Gonzalez's mistake denies Castro a chance

Astros first baseman caught off first base to end ninth

Gonzalez's mistake denies Castro a chance

HOUSTON -- Astros first baseman Marwin Gonzalez wasn't trying to make up for what was nearly a disastrous baserunning gaffe only moments earlier, when he didn't run hard out of the box and reached first only after D-backs pitcher Daniel Hudson dropped the ball for an error to extend the inning.

With walk-off hero Jason Castro at the plate and a chance to win the game for the second straight night for the Astros, Gonzalez was eager to get into scoring position and wound up getting caught when he strayed too far from first, a play that punctuated the Astros' 6-4 loss to the D-backs at Minute Maid Park.

"I was trying to get to second so we could score with a base hit," Gonzalez said. "I wasn't trying to make up for what I did. It was a whole different situation. I just wanted to get to second to get the winning run closer to the plate."

Gonzalez, up to bat with two outs and no one on in the ninth, hit a sharp grounder to first baseman Paul Goldschmidt. Gonzalez initially didn't run hard until Goldschmidt fumbled the ball and recovered in time to toss to Hudson, who couldn't catch it as he tried to touch first base. Had he caught it, Gonzalez would have been out.

"That was the thing that shouldn't happen," Gonzalez said. "That should never happen on our team. This is a hustle team. It was a mistake by me. It was a frustration moment like when he caught the ball and made the play. Again, it was a bad moment and a moment that I didn't think, so that was just a mistake that shouldn't happen."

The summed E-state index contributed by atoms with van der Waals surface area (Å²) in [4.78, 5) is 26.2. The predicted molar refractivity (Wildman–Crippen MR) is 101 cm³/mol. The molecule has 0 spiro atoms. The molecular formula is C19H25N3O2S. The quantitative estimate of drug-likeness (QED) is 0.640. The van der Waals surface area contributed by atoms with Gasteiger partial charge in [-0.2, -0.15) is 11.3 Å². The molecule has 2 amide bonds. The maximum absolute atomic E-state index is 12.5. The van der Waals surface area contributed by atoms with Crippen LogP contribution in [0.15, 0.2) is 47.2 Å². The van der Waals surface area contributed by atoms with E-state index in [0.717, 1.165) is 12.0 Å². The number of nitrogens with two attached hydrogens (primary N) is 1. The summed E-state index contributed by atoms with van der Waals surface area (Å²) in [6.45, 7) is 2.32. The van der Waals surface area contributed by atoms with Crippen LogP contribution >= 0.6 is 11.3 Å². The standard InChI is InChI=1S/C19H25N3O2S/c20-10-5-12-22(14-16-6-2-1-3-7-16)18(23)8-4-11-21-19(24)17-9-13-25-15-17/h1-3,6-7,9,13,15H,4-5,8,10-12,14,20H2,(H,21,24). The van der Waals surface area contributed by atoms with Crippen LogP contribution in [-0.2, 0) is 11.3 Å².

Gonzalez reaches on an error

As far as the caught stealing, Astros manager A.J. Hinch said Gonzalez was simply trying to be aggressive.

"No one's trying to get picked off there," he said. "He saw something and he was going to try to take advantage of and got caught off base. Obviously, turn around then to the next inning where it's back-to-back home runs [by the D-backs off Pat Neshek] makes it feel even worse. No one is trying to make an out on the bases there. It's a difficult play that we'll learn from."

Castro hit a three-run walk off homer Thursday and clubbed a three-run blast in the fifth inning Friday to give the Astros a 4-1 lead. Hinch wasn't about to play the "what if" game had he been allowed to finish his at-bat in the ninth.

"The result-oriented part of our sport will tell you it's a difficult out, but we don't know how the rest of the inning plays out," he said. "Obviously, Castro has come up with a couple of big hits the last couple of days. We certainly would have wanted to see it play out, but again, it's a difficult play. We've had a couple of those. The aggressive mindset is a part of our identity and sometimes it comes with a little bit of unfortunate outs."

Brian McTaggart is a reporter for MLB.com and writes an MLBlog, Tag's Lines. Follow @brianmctaggart on Twitter and listen to his podcast. This story was not subject to the approval of Major League Baseball or its clubs.